An English teacher has enjoyed Japan for over 3 years and is now currently residing in South Korea
14 October 2015| Last updated on 26 October 2017
I’m living in:
My name is Gina and I’m currently residing in South Korea.
A bit about me:
Hello fellow expat women, aspiring expat women, ex-expat women (is that a thing?) and those who love reading this site!. What about me is interesting, you might ask? I was an expat woman in Okinawa, Japan for three years before making the move to Korea. I’m a Mex-Itali-merican trying to figure out all Asia has to offer. If you’re interested in travel, food, Korea and Japan, then take a look at my misadventures for a good laugh. You won’t be disappointed.
What do you enjoy doing with your time?
In my free time, I enjoy working out, playing my snakeskin banjo, and dressing up to get down with the local culture. When I lived in Japan, I lived on Okinawa, a small island about 300 miles south of mainland Japan.
My small and humble apartment was made of polished wooden floors and walls, and it included a kitchen, bathroom, living room, and bedroom. I loved my apartment, but I didn’t love paying rent. In Korea, I don’t pay rent and I live in a large studio in a city outside of Seoul. It just depends on what your flavour is.
SEE ALSO: Life in Japan
What top tips do you have for anyone considering a move?
For anyone considering a move to Japan or Korea, my advice is: do your research and know yourself. What do you like? What don’t you like? What can’t you live without? What are your goals? If your goal is to save I wouldn’t recommend Japan because it’s one of the most expensive destinations in the world. I love spicy food and good cheese; both are luxuries in Japan if you’re outside a big city. Japan is great if you enjoy a quieter lifestyle because I guarantee you can hear a pin drop on the train.
What do you wish you’d known before you moved?
Before I moved, I wish I knew more about authentic Japanese cuisine. It’s not only sushi and sashimi. The Japanese value light flavours and my palette just does not appreciate that. Food is an enormous part of your happiness. I also wish I would have known how much I was going to sweat. Korea and Japan are both trying to be energy conscious so the air-conditioning in’t always turned on in the morning in the summer. The humidity combined with air conditioning units cause colds.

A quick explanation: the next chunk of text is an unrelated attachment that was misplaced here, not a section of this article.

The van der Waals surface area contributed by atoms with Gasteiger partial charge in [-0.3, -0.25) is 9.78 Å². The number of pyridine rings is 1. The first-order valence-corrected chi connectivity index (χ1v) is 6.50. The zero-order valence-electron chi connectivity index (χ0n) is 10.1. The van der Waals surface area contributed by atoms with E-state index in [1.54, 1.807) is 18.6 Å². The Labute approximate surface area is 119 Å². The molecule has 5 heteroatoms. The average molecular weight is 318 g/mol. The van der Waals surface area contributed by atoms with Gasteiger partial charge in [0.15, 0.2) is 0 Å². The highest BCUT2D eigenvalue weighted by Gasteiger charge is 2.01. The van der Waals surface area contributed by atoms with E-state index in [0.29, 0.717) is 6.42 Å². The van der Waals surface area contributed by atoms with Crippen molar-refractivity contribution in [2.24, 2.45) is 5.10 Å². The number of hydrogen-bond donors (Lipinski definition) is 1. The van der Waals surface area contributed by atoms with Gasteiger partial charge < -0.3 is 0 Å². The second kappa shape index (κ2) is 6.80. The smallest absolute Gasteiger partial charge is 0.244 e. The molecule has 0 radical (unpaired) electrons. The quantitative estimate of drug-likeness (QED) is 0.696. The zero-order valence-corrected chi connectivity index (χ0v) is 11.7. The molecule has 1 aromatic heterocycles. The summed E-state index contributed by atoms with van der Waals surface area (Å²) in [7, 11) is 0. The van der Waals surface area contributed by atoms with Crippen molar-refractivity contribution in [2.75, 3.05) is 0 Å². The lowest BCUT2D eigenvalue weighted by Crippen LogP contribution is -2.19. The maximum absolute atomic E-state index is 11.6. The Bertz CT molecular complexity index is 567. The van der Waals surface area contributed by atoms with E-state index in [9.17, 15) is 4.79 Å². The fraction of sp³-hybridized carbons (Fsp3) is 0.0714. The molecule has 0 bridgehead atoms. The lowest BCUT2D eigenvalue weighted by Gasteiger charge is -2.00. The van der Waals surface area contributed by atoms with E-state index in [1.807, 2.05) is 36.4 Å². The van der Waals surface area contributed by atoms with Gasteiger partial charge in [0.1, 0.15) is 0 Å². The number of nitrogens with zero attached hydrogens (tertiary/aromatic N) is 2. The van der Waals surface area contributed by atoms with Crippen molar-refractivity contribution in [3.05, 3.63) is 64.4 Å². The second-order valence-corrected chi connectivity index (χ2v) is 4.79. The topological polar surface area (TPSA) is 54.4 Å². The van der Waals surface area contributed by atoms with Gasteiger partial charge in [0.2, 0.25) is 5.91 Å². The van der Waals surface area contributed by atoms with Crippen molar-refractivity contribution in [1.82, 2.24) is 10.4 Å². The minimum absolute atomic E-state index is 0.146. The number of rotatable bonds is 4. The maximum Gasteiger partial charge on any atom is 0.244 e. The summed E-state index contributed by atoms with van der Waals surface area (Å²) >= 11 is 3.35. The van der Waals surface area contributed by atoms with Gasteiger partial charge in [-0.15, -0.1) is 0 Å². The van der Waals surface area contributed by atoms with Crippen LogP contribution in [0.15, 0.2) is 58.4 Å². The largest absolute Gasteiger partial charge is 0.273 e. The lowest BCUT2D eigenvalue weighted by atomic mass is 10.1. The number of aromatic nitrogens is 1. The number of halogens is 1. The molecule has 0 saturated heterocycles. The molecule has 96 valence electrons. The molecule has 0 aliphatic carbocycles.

What have you learnt while you have lived abroad?
If you’re debating these two countries and trying to be an English teacher, I would say look into government programs. Eikaiwas in Japan have bad reps because of harassment, no action taken against the harassers, and not getting paid on time. Hagwons in Korea are strictly businesses and they focus on keeping their customers happy which means teaching comes second. Hagwons in Korea don’t offer a lot of time off either.
I enjoyed Okinawa for three years, with its unique culture, dance, dialect, and beaches but I left for a new adventure and self betterment. Korea suits my personality better and I look forward to documenting the things I learn for all of you.
What’s the best thing about being an expat?
The best part of being an expat is the growth you go through as a person. You meet incredible people from all walks of life who can teach you a thing or two about the world. You become immersed in a new culture, a new way of life, and a new way of thinking. As an expat you learn how to quickly and creatively solve your problems when the way you know doesn’t work. As an expat, I slowly began growing into the woman I always wanted to be. If you teach abroad as a gap year, use that year to make yourself better instead of missing home. Enjoy your new homeland and all it has to offer.
Follow Gina Bears adventures abroad on her blog!